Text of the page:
"The following Thursday, if I remember correctly, we published the interview in Hot Press. The cover wasn’t exactly a classic one, but the first ever meeting between Bono and Bob Dylan – not to mention between Bono and Van Morrison – was something special to have engineered. It may even have been a pivotal moment, following which Bono started to dig more deeply into the past. But that is a story for another time, another place."
Here's the interview:
Bono: When you're working with a producer, do you give him that lee-way to challenge you?
Bob: Yeah, if he feels like it. But usually we just go into the studio, and sing a song, and play the music, and have, you know ...
Bono: Have you had somebody in the last five years who said "that's crap Bob".
Bob: Oh, they say that all the time!
Bono: Mark Knopfler, did he say that?
Bob: I don't know ... they spend time getting their various songs right, but with me. I just take a song into the studio and try to rehearse it, and then record it, and then do it. It's a little harder now though to make a good record - even if you've got a good song and a good band. Even if you go in and record it live, it's not gonna sound like it used to sound, because the studios now are so modern, and overly developed, that you take anything good and you can press it and squeeze it and squash it, and constipate it and suffocate it. You do a great performance in the studio and you listen back to it, it even sounds good when you listen back to it because the speakers are all so good, but, ah, no!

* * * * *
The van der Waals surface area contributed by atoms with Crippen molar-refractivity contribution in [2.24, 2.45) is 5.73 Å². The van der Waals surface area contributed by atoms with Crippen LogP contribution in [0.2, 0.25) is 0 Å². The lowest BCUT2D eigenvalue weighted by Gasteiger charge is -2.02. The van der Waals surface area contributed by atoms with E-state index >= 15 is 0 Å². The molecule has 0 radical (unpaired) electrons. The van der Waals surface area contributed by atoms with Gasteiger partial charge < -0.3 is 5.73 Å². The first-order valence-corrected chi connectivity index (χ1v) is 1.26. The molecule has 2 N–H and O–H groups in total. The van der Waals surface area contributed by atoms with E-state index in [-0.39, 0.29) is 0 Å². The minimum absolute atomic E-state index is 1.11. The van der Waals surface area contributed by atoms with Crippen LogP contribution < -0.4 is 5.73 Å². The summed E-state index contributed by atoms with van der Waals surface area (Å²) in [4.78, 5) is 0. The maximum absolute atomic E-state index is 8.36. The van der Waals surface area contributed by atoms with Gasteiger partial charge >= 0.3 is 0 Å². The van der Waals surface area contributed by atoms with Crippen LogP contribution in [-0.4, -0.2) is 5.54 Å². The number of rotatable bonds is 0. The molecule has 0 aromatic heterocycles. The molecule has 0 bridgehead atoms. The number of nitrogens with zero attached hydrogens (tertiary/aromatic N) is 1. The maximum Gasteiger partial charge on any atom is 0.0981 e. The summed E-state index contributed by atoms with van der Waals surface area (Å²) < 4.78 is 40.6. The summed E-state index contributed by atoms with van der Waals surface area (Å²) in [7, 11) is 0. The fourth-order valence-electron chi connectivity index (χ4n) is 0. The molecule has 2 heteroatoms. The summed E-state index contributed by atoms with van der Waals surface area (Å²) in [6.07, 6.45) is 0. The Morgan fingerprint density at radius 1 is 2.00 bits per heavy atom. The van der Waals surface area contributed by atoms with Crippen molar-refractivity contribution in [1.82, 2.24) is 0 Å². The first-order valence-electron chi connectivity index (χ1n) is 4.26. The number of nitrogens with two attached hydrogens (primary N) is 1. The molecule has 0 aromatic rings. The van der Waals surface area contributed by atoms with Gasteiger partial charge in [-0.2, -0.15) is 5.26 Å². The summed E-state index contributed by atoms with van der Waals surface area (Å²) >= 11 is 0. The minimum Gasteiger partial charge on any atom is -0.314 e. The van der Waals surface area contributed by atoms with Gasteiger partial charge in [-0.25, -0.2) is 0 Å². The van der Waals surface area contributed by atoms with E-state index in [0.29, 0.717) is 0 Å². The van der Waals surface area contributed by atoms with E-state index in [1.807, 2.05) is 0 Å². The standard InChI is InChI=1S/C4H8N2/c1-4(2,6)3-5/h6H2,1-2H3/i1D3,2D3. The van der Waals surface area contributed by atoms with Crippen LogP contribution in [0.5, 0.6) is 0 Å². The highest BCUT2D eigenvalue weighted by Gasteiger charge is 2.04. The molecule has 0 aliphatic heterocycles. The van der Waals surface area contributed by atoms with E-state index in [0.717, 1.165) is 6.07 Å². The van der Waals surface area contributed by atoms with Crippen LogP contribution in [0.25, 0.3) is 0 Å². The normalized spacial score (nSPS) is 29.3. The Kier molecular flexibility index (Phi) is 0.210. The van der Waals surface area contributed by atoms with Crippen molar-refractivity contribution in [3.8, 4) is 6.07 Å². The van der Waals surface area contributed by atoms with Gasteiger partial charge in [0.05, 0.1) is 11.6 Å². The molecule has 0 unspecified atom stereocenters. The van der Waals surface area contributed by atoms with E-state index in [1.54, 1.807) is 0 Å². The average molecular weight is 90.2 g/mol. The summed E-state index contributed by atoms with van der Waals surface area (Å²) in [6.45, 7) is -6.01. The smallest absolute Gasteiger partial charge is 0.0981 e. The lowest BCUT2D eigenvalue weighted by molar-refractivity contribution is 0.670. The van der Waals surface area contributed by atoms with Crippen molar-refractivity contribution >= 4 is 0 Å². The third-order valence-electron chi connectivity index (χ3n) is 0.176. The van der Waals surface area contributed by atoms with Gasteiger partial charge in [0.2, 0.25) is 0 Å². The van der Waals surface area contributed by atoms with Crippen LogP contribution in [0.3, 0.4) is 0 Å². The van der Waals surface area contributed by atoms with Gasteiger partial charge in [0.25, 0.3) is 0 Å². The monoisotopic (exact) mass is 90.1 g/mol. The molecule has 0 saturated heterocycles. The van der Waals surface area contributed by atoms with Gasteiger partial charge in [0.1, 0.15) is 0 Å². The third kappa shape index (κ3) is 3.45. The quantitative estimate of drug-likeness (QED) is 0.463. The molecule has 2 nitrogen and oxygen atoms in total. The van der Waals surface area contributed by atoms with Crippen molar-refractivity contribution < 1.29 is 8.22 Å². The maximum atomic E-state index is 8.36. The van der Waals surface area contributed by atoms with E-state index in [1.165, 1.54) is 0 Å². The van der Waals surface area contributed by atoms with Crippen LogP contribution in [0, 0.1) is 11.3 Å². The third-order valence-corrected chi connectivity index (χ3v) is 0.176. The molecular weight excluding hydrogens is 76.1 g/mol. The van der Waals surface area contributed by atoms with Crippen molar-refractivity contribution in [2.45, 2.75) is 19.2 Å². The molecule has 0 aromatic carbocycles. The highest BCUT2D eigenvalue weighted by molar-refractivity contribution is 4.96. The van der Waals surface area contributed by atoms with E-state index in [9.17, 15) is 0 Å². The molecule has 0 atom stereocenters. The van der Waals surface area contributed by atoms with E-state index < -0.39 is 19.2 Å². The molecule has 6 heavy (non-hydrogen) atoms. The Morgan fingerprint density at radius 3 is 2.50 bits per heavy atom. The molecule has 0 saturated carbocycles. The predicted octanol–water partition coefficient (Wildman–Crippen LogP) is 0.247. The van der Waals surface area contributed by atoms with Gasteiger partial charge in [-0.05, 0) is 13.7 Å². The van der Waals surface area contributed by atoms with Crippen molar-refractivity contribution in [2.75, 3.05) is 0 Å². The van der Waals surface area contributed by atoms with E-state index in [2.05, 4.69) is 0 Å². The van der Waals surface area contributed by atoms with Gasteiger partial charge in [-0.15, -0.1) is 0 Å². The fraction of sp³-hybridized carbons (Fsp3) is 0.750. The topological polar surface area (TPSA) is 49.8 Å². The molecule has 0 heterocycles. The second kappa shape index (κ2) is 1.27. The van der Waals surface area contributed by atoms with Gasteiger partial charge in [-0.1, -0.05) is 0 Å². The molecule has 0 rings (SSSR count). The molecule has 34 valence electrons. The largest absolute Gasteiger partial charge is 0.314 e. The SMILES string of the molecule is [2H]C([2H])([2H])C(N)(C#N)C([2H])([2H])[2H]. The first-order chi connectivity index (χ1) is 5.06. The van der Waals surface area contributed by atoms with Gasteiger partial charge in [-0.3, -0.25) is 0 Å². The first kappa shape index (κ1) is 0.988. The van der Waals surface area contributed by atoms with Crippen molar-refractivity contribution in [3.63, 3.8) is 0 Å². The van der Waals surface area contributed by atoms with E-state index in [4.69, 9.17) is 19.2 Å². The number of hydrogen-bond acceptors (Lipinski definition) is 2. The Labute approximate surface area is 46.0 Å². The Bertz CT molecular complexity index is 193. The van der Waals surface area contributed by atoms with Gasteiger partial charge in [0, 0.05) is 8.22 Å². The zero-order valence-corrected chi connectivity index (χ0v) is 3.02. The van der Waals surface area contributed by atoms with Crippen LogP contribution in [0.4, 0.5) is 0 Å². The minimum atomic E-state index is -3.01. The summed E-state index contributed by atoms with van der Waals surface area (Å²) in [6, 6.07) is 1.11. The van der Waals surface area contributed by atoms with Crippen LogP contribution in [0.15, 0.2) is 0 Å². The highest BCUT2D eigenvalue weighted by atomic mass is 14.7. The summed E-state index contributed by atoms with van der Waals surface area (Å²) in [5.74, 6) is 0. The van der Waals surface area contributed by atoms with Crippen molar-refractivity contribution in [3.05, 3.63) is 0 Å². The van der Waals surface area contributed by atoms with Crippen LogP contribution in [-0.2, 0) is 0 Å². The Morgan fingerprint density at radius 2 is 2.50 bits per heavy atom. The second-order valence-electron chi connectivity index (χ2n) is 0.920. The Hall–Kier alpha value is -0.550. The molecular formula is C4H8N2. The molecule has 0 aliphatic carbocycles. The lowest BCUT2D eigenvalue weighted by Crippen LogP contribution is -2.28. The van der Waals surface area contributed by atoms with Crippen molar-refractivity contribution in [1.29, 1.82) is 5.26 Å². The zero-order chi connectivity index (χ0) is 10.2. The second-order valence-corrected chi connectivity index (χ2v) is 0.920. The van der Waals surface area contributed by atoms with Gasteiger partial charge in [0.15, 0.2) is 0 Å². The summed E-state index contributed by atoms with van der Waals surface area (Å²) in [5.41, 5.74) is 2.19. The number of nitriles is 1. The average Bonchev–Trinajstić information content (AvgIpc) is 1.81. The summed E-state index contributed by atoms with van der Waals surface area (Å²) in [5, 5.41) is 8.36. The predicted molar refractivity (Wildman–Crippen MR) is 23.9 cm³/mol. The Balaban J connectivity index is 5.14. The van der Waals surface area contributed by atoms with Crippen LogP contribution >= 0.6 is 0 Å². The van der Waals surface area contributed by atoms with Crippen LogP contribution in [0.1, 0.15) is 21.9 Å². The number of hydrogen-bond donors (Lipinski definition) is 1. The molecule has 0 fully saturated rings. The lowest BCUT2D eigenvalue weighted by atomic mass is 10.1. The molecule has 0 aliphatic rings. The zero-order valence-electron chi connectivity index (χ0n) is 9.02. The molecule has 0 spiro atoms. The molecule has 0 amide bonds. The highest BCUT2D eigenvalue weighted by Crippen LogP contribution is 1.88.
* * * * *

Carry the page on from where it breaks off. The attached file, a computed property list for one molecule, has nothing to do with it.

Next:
Bono: All technology does is -you go into a dead room with dead instruments and you use technology to give it life that it doesn't have, and then it comes out on the speakers and you believe it. What I've been trying to do is find a room that has life in itself.
Bono: A living room.
Bob: The machines though, can even take the life out of that room, I've found. You can record it in St. Peters Cathedral, you know, and they still make it sound like, eh
Bono: Somebody's back yard. Bob: Yeah.
Bono: That's a good idea, I'd love to record in a cathedral.
Bob: You know the studios in the old days were all much better, and the equipment so much better, there's no question about it in my mind. You just walked into a studio - they were just big rooms. You just sang, you know, you just made records - and they sounded like the way they sounded there. That stopped happening in the late sixties, for me anyway, I noticed the big change. You go into a studio now, and they got rugs on the floors, settees, and pinball machines and videos and sandwiches coming every ten minutes - it's a big expensive party and you're lucky if you come out with anything that sounds decent.
Bono: Yeah, records haven't got better, have they?
Bob: No. you go in now, and you got your producer, you got your engineer, you got your assistant engineer, usually your assistant producer, you got a guy carrying the tapes around. I mean, you know, there's a million people go into recording just an acoustic song on your guitar. The boys turn the machines on and it's a great undertaking.